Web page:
After drawing the first leg of our Europa League Quarter-Final 2-2 at the Lane, now we travel to St. Jakob Park for the biggest game of our season so far, Basel vs Spurs.
The Swiss outfit were hugely impressive a week ago and coach Murat Yakin will be looking to finish the job at home where Basel are extremely tough to beat.
So what can we expect and what should be the Tottenham tactics for Basel vs Spurs this time?
Basel set up and style of play
Coach Murat Yakin has his Basel side on the front foot following the 2-2 draw at White Hart Lane, but has stated that they will not be holding back.
“I don’t think the players will start the match thinking a draw will be enough; we will put pressure on the opposition in order to create chances, as we have done all season.”
He has often gone 4-3-3 in the Europa League, but has also deployed two strikers in a 4-4-2 or a 4-4-1-1 in this season’s competition. Against teams playing 4-3-3 themselves, like Zenit in the last round, Yakin has started with a 4-2-3-1 and been successful.
Whatever the formation, the attack, as we saw at the Lane last week, goes heavily down the right side.
This starts with the right back looking to play extremely high up and overlap. Throughout the season it has been Philipp Degen, but in his absence last week, Markus Steinhofer did an excellent job standing in and may get the start again here.
Ahead of the right back, Mohamed Salah likes to dribble with the ball, as he charges through the inside right channel and gets away shots and cuts back passes. We saw this in Spurs 2 Basel 2 at the Lane last week and this is where the Swiss side took advantage in the tie.
The pair are aided by Marco Streller drifting out in to the channels and creating overloads, as he gets involved in the build-up and link play. What’s more, if Streller doesn’t drift over, then Valentin Stocker moves across from his starting position on the left to create even more confusion. The Basel right, our left, will be a key area and this is where the game will be won or lost.
Without the ball, Basel deploys three central midfielders who condense the space in front of their back four. This created problems for Gareth Bale last week, but as we’ll look at later, leaves them vulnerable in wide positions with the full backs getting forward.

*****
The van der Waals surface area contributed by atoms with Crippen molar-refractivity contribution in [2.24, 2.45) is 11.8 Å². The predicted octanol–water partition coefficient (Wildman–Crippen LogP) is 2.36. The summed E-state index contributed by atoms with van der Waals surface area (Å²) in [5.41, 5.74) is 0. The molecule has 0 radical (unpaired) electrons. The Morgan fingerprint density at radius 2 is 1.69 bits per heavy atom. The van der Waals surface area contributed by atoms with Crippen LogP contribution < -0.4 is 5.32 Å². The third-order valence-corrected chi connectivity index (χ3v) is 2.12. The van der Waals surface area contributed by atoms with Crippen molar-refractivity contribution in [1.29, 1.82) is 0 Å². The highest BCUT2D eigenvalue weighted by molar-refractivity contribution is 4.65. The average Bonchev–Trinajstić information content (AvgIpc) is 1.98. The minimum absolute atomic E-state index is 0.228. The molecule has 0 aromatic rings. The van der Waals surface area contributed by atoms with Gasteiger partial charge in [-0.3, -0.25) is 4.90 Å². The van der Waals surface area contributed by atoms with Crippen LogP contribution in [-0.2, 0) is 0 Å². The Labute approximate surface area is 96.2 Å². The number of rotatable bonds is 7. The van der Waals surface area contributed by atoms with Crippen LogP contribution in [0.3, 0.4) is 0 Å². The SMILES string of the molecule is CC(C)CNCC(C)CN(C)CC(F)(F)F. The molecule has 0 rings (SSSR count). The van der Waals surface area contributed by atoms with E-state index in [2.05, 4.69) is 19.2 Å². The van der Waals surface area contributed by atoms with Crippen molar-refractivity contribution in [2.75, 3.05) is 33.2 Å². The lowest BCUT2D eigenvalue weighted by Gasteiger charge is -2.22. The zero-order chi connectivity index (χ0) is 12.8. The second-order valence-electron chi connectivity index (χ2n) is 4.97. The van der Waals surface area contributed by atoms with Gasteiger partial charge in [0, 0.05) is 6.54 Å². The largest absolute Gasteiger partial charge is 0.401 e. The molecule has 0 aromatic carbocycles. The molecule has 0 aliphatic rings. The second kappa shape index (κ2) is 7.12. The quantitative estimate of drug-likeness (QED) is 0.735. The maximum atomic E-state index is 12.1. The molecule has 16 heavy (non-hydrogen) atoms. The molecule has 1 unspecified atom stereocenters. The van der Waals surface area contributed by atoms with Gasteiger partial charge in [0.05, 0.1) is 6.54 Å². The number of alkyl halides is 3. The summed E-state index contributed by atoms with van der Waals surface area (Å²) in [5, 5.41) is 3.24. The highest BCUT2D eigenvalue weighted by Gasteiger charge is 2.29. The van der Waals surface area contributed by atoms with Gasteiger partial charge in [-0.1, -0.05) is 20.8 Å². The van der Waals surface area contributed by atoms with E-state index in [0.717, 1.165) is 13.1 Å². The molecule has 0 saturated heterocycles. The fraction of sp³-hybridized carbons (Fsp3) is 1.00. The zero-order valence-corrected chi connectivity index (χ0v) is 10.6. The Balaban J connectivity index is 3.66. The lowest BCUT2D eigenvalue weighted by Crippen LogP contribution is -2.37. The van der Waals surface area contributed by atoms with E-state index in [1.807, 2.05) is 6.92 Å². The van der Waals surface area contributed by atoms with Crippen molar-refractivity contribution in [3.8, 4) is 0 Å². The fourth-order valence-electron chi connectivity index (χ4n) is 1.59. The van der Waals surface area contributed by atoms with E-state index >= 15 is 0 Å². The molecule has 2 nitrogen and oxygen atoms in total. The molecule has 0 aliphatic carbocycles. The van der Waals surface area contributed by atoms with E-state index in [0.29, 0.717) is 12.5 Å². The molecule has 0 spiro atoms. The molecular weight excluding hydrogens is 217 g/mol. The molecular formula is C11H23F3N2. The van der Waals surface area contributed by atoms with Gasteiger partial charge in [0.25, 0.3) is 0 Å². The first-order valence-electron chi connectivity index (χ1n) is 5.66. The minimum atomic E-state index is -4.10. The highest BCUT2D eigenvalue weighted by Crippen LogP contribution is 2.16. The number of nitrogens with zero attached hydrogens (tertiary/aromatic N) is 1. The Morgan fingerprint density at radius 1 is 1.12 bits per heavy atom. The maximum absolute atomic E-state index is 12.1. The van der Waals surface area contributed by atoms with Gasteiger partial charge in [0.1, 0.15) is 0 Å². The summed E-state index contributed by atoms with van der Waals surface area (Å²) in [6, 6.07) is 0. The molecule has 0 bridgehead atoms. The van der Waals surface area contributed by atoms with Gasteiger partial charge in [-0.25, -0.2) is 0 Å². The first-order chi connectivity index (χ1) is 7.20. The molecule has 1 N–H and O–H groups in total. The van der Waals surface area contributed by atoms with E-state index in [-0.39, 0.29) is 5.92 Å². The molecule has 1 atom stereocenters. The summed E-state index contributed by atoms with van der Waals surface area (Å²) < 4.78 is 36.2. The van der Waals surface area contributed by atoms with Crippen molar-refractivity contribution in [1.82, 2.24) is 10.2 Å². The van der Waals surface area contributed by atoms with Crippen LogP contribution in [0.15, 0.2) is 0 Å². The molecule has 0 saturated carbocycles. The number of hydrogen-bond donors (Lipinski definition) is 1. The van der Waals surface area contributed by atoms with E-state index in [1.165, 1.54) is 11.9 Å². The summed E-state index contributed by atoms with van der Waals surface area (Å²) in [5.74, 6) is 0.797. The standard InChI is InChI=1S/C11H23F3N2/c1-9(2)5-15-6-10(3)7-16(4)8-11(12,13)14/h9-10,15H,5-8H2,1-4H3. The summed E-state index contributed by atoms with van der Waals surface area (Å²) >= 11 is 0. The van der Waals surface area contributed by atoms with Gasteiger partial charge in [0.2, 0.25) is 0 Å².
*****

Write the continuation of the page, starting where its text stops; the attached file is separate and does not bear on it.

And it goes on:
Basel do give a way free kicks though, with their 16.8 per game average one of the highest in the Europa League. Six of their eleven matches in the competition have seen a sending off; three for Basel and three for their opponents, whilst they have conceded penalties in the last two rounds.
Whilst the home side being reduced to ten men would aid Spurs, we also don’t want to get sucked in to any tactics used to frustrate and risk losing a man ourselves.
Streller, Stocker and Salah
The trio caused all of the damage at White Hart Lane last week and are an effective combination.
Valentin Stocker starts on the left, Streller through the centre and Salah on the other flank. They have a tendency to migrate towards the right as the play builds from there.
The Basel attack begins with the right back, but Mohamed Salah ahead of him is a quick dribbler with an eye for a shot or cutting the ball back once he is in advanced positions. We saw that for their opening goal at last week, as the Egyptian played wide, then cut inside through the inside right channel as he burst in to the area.
He attempted 12 dribbles, the majority of which went through this channel, whilst also getting six shots away and playing a major part in their opening goal.
The Tottenham tactics for Basel vs Spurs here needs to see our left back play narrow and force Salah to the outside. The Egyptian has completed one of his seventeen attempted crosses in the Europa League and is less of a threat when forced out to the flank where he doesn’t want to be.
Marco Streller is a big unit, but his movement is his biggest threat to opponents. He is the focus for long balls forward, but he works the channels well, as he drifts out to both sides to get involved in the build-up play.
This predominantly sees him move to the right, but also sees him work with left back Park Joo-Ho and Valentin Stocker when the ball is out to this side. Once play is shifted in to the final third, he moves through the inside channels to receive passes played in from Salah and Stocker.
In the 2-2 draw at the Lane, we saw him do just that prior to hitting the post on their opening goal. Also moments earlier, as he brought a save from Brad Friedel after getting on the end of a cutback from Valentin Stocker having drifted through the inside left channel.
The Tottenham tactics for Basel vs Spurs against Marco Streller should see concede space, but take some away. We should not get sucked out as he shifts out wide to link the play, but then take away any space as he drifts back in through the channels.
Streller is difficult to cover across the park, but with a defence playing narrow for Mohamed Salah, he should find less room for manoeuvre in those central channels.